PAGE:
By Karsan Govind Sonara
Baladia gaam’s Jagir, Aayas Shree Nath Sampdray Bawa, the owner of the estate of Baladia was given the estate by the Kutch maharao as a gesture of goodwill. The Aayas Shree nath Sampdray Bawa were known as ‘kaan phata jogi’, they were called this because of the infamous slot they had in their ear lobe where they used to adorn a round hoop earring. The Jagir used to control all of Baladia, including all residential homes and farming land. There is not much history known about Aayas Shree Nath Jogi, however there is a resting place in Fuleshwer Mahadev, for this reason we assume Aayas Shree Nath Jogi was the first in line.
There is a Baldeshwar Mahadev temple in a beautiful hill just outside of our village and for this reason our village is known as Baladia. On the left hand side of Shivalay there is a beautiful resting place carved out of stone which we assume belong to Jagirdar, the people who own the estate. Next to this there are two more resting places which belong to Ratannath Bawaji and the other one is Aayas Shree Balnath Bawaji. There is also a small beautiful resting place carved out of stone which belongs to Aayas Shree Umarnath Bawaji. In the culture of the Jagir’s when they passed away they used to lay to rest the deceased in a sitting down position. When a Jagirdar passed away they would get their burial place on Baldeshwar Mahadev hill and their family members would build a tomb like shrine on their resting place called a Chhatedi. There was quite a few small burial places surrounding Shivalay. Over the years, as time has passed many of these small burial places have been removed in order to improve and enhance the Shivalay garden which have been landscape in a nice way.
Since a lot of this history has been passed through the generations and not recorded, from our elders we have obtained the information that we now have, however after Fulnath Bawajis there is little knowledge of the Bawajis that followed, although we know some of the names Shevanath, Ratannath, Balnath, Umarnath and Kanhaiyanath who is still with us, and you will often see him in Baladia in their traditional dress, which is typical a jobho dhoti and a pagri, (turban).
All these jogi bawajis (the individual people who owned the estate) used to live like bachelors but used to keep mistresses. They didn’t used to have children but they used to have disciples which were given to them as adopted boys from a young age. These boys were given to them at the age of five to the Jagirdar of the time, they would then provide the child with a good education and prepare and train them to look after the Jagir. Of all the adopted children, whoever was the brightest was nominated as the new ruler of the Jagir. At the age of twenty they were initiated with a ceremony for the cut ear, so that they could wear the hoop earring within the slot in the ear lobe. They used to believe in Shankar, Guruji and Aaashapura Mataji, they used to do puja for all of them.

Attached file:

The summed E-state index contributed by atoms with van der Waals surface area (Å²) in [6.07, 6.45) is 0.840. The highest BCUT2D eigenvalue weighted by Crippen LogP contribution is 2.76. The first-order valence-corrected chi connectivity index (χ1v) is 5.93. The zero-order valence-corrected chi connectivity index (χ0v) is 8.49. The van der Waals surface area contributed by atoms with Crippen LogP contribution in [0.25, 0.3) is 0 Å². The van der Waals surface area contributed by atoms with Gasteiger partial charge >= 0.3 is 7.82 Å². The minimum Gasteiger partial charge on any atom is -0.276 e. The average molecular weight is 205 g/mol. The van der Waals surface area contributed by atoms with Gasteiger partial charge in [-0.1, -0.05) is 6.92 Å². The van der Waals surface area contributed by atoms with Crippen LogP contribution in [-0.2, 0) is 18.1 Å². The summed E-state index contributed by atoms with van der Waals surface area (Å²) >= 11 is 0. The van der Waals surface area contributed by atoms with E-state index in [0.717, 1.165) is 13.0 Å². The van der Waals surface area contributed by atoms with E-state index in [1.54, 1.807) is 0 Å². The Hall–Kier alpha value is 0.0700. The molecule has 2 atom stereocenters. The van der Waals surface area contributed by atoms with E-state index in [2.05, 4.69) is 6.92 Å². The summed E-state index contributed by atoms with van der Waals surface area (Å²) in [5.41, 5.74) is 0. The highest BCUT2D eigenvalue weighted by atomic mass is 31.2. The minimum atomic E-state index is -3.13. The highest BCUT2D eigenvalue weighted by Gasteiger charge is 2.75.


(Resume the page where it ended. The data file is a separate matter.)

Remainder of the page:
They lived their life as vegetarians and were very good horse riders and hunters. In recent times they had stuffed a tiger’s head in their residential quarters which they had hunted down in a river near Mahadev which was like a jungle before Vikram Samvat 1996 which is approximately 80 years ago which was the year known as chhanvo, because of the memorable drought. The used to possess a range of weapons and there was a small army who used to take care of the village and all the farmland which was in their estate. In their army they used to have some Shidi, a tribe original from Africa. The Jagirdar used to take one sixth of a farmers annual income if the farm was within their estate, which was known as Bhog or Lagan. Every house and house holder had to pay their Lagan as well, much like council tax. After India’s Independence in 1947 all this authority was taken away from all the Jagirdar.
We have collected this information with our best ability, if we have made any error please let us know so in future we can compile better information for future generations. If any of our Baladians have got any information or any old photographs to accompany the above article we would like to hear from you.